Last Updated Jun 25, 2010 7:00 AM EDT
It's easy to make the mistake -- I did on catching the first headline -- that HP wanted to deliver services to consumers. However, look at the Melodeo site and you see it partners with mobile sector companies, licensing its capabilities to them. It might seem like a departure for HP, but it's not when you look at the purchase of Palm to integrate the webOS operating system into devices of all kinds, including printers.
HP's strategy reminds me of the one IBM (IBM) plans for this space:
IBM's strategy is to let partners create the end user software and electronics. It just wants to make money from being in the middle of everything.Given the recent acquisitions, I think HP wants the same thing. The strategic advantage goes to companies that find ways to provide infrastructure services that are both useful and outside what traditional players offer.
HP's strategy seems focused on creating a supra-infrastructure -- something that exists at the extremes of what is considered the normal mobile infrastructure. Look at it that way, and it makes sense:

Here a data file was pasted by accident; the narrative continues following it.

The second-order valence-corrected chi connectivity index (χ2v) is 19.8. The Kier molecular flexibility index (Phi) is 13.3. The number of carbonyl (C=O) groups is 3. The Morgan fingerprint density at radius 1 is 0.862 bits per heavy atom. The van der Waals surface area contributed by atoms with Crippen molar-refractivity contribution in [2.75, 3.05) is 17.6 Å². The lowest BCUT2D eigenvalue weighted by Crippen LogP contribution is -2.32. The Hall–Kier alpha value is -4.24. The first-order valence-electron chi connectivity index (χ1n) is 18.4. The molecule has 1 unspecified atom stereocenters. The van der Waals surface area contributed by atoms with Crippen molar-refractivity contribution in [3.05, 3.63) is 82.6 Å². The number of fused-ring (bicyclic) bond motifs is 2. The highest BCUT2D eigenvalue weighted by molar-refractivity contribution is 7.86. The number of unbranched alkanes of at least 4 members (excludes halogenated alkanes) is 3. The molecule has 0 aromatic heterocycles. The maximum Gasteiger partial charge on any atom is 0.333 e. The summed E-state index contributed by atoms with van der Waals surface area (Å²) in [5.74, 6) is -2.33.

- devices of all sorts running the Palm mobile operating system, webOS
- "smart" printers that can accept print jobs without the direction of an intervening computer
- music (and, presumably, other e-media) distribution services for mobile
- HP Partners with Yahoo To Spam Printer Users to Death
- HP Desperately Hopes the Web Will Print Money -- and the Key Word is "Desperate"
- HP Will Use Palm To Make a Killer Enterprise Infrastructure Play
- HP Bought Palm to Lure Corporate Mobile Users, Not Consumers
- IBM's Mobile Strategy: Being the Middleman